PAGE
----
Kumkum, Sindoor, Mehendi

Tilak or Pottu are religious markings applied on the forehead (even on the upper part of the head) by both men and women. It could be a powder, paste or liquid and is traditionally used for religious reasons and for pujas. It could consist of white/grey ashes/vibhuti, yellow turmeric/haldi, red/green (kuber)/black colour and/or sandalwood paste/gandha.

Kumkum which is red in colour is commonly applied between the eyebrows on the Ajna chakra (the third eye or mind’s eye) by most women, whereas Sindoor is applied by them where their hair is parted.

Kumkum is usually made from 95% dried & powdered turmeric and 5% slaked lime (calcium hydroxide of mineral origin) & pure camphor, or by treating the turmeric with alkali so that yellow colour turns to red.

Kumkum could also be made from sago/maize/rice powder/starch mixed with coal tar colours (mineral origin). Red sandalwood powder is utilised in some.

Kumkum or Sindoor made from saffron is considered the purest and best but it is costly.

Screwpine flower or Thalampoo fragrance red and also green Kumkum is made in Madurai.

Kumkum is often adulterated with lead tetroxide/minium (Pb3O4) which is a bright red or orange pigment used in the manufacture of batteries and rustproof primer paints. No wonder it causes serious adverse effects on human health when used as an ingredient of Kumkum or Sindoor.

is traditionally a mixture of turmeric and alum or lime juice. However, most of what is available for sale is toxic because it is basically vermillion or Puja Roli which is made from cinnabar or mercury sulphide to which Pb3O4 has been added.

The Bindi which comes in various shapes, styles and colours is a sticker worn in place of Kumkum. A Bindi allergy or contact dermatitis (problems like redness and itchiness) is mainly due to the use of PTBP (Para Tertiary Butyl Phenol) formaldehyde resin and/or the use of beeswax. (PTBP is used to bond leather and rubber, particularly shoes.)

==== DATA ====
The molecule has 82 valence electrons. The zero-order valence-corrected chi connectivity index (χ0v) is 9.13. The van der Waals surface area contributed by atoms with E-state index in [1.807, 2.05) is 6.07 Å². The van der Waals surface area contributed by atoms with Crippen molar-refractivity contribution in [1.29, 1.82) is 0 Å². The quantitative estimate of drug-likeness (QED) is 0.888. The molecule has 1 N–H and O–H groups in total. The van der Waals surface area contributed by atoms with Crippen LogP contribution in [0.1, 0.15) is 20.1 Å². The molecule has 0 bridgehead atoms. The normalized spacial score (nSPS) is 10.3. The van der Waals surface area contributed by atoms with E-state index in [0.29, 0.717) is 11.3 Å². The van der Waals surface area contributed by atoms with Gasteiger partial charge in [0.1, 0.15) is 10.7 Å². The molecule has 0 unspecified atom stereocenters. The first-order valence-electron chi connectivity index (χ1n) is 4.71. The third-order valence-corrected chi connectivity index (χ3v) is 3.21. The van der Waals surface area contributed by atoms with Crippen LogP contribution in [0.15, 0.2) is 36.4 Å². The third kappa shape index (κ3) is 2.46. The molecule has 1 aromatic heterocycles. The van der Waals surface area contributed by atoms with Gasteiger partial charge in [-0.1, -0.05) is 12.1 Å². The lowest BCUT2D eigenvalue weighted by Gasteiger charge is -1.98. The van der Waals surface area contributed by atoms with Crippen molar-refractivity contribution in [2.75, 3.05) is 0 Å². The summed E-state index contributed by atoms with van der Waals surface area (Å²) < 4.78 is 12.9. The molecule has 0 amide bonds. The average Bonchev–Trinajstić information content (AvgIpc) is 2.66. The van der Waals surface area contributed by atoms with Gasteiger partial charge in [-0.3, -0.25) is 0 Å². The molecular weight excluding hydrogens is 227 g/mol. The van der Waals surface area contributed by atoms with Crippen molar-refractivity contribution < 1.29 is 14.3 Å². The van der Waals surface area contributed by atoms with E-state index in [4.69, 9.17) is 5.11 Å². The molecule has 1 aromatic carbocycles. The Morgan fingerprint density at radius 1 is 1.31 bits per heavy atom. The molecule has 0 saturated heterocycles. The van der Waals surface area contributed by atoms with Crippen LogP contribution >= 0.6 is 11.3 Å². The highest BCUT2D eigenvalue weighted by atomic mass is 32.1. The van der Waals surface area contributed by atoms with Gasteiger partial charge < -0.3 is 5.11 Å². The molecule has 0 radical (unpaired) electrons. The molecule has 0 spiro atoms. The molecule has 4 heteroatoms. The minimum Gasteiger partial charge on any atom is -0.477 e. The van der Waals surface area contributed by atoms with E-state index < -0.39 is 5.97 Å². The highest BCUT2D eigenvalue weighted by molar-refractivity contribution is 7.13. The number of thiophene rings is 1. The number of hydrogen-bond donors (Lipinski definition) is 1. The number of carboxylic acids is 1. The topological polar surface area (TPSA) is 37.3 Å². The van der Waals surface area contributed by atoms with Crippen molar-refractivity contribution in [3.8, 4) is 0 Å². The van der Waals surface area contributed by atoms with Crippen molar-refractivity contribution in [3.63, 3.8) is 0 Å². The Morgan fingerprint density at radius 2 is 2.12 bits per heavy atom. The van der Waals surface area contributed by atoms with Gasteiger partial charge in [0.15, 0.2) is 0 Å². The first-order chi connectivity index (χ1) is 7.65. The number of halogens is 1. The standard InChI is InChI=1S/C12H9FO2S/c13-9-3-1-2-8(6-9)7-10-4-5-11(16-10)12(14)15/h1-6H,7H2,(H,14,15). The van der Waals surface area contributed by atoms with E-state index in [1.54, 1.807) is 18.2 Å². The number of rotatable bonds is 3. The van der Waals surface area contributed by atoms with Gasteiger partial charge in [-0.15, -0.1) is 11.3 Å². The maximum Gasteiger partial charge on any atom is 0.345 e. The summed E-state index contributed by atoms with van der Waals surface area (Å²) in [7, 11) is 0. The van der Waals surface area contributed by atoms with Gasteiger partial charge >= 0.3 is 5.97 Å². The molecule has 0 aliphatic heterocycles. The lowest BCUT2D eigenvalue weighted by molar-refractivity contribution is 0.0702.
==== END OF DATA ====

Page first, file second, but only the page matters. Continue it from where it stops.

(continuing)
Animal derived ingredients in Kumkum and Sindoor could be ghee, shellac and beeswax.

Alta, the red colour used for painting feet and palms that is similar to Mehendi is traditionally made from betel leaves, but like Sindoor chemical versions are unsuspectingly bought. In addition it could very well contain shellac.

Mehendi consists of powdered henna leaves (which release an orange dye when crushed), water, lemon/jagua fruit juice, essential oils and sugar. Para-phenylenediamine, a chemical is added by manufacturers to make it darker. White henna is actually body paint.

Intricate Mehendi designs on hands and feet are traditional for Indians. Mehendi is also used to dye hair which turns orange and thereafter Indigo (plant origin) is applied to turn the hair black.

Rangoli is usually powdered quartz, dry or wet powdered rice or dry flour to which natural or synthetic colours have been added. In addition red brick powder and flower petals could also be used to make pretty patterns on the floor or ground on auspicious days.

Chawk is similar to rangoli but applied via design perforated metal boxes on either side at the entrance of doors, and is powdered calcium carbonate of mineral origin e.g. limestone.

Page last updated on 06/02/24